I wouldn't worry too much about timing in general. We may get data on this eventually, but right now we don't have data to say that there's a specifically good time to get it for people who are on amyloid therapy. The suppressive effects of these medications on the immune system last long beyond the time they’re in the body, and it takes the immune system a while to recover after one is off them. On typical amyloid treatment regimens, which are long-term and fairly continuous, there's really no right way to time them in a way that makes sense biologically; one just isn’t off therapy long enough for the immune system to likely recover to a degree that it would make a difference with a vaccine response. The week or two that one gets between chemotherapy cycles is probably not enough.
All that being said, the best time to get vaccinated for COVID is ideally before starting amyloidosis therapy, if possible. I wouldn’t usually delay starting therapy so one can get the vaccine, but for those who are undergoing diagnostic testing or waiting to start therapy because they’re not that sick with amyloidosis, and it’s progressing very slowly, those people may want to get the vaccine in that window before they actually start treatment. Conversely, patients who are finishing up therapy may want to wait a couple months after finishing to help the vaccines work better. Unlike a week or two between cycles of therapy, which are unlikely to make a difference, being off for a few months after completing therapy may well enable the immune system to regain enough function to respond better to the vaccine, and thereby offer more protection.
I've talked to the nephrology [kidney specialist] colleagues who are part of our amyloidosis program, and they say there is no reason to think that dialysis would impact coronavirus vaccine effectiveness, mostly because the vaccine goes from the needle into muscle cells. It’s not removed by dialysis, which operates by filtering the blood. But completely hypothetically, it may be good to get vaccinated right after dialysis. But I wouldn’t worry about this issue.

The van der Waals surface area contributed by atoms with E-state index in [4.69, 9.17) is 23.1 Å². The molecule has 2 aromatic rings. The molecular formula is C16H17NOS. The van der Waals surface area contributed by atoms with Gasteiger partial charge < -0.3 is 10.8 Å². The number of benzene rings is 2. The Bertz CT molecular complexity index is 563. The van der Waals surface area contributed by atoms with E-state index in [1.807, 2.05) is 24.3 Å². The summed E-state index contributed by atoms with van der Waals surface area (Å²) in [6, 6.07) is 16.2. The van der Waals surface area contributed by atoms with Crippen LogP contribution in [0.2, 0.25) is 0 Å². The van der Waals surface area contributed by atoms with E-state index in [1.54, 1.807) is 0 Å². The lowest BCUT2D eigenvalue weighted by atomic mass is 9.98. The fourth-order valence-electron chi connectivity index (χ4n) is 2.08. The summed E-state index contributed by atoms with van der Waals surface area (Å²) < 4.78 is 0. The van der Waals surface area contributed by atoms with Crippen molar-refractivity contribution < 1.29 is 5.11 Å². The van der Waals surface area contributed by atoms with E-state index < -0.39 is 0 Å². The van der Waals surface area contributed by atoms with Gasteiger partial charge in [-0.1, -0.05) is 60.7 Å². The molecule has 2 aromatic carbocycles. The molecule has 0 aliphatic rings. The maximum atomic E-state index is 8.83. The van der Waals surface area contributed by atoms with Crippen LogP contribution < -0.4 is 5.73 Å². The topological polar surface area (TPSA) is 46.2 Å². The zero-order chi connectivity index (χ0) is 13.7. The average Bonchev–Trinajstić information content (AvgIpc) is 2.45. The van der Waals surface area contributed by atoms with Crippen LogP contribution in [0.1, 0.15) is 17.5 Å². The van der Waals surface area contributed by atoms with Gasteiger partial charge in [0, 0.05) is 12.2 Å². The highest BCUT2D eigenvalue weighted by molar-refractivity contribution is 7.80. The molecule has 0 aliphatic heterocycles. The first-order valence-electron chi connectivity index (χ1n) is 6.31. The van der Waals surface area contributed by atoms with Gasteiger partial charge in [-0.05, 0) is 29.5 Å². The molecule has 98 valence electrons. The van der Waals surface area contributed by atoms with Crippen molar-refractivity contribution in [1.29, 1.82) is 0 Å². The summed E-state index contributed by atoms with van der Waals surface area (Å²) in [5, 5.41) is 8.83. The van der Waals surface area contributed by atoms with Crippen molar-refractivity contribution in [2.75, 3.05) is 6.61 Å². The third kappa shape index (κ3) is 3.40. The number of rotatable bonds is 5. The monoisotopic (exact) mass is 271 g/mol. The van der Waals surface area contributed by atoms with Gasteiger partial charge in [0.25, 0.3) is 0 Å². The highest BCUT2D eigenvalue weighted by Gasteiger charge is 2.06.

The National Comprehensive Cancer Network (NCCN) guidelines recommend waiting three months after receiving stem cell transplantation, and our program follows the same practice. The idea is that transplant really suppresses the immune system, and again, you need a functional immune system for a vaccine to work. The immune system recovers function in the months after transplant. By waiting at least three months, we let the immune system recover hopefully to the degree that the vaccine will work better. If we do it too early, the vaccine won’t likely induce a response and one won’t be protected from COVID infection.
The vaccine itself should not interfere with the condition or the medications. A lot of the treatments that we use for those conditions do suppress the immune system, so it's the same situation for light-chain amyloidosis. COVID vaccines should be perfectly safe, but those treatments for rheumatoid arthritis, for instance, may reduce the effectiveness of the vaccine. The best thing is, of course, to ask your physician to get a sense of how long you will be on this therapy. Would it make sense to hold off and get the vaccine when you’re finished with this treatment? Talk to your physician and get specific recommendations on your situation and when to get the vaccine.
Not as far as we know, as it specifically relates to amyloidosis. Speaking for all people (not just those with amyloidosis), it looks like the Pfizer and Moderna vaccines are somewhat more effective in reducing symptomatic infection with COVID — getting sick with the virus. But the Johnson & Johnson vaccine has been shown to reduce transmission rates. And the Johnson & Johnson is just one shot, whereas Pfizer and Moderna are two. Based on that, if I were a patient getting the vaccine now, I’d likely do Pfizer or Moderna, assuming I can come in for two shots. If I can only do one dose, then Johnson & Johnson. But most important is to just get a vaccine.
Definitely get the second dose. It looks like one dose may provide some level of protection, but it's probably not as good as two doses. I'm a big believer in finding something that works and then sticking with the program as much as possible. I don’t deviate from programs that work without a good reason.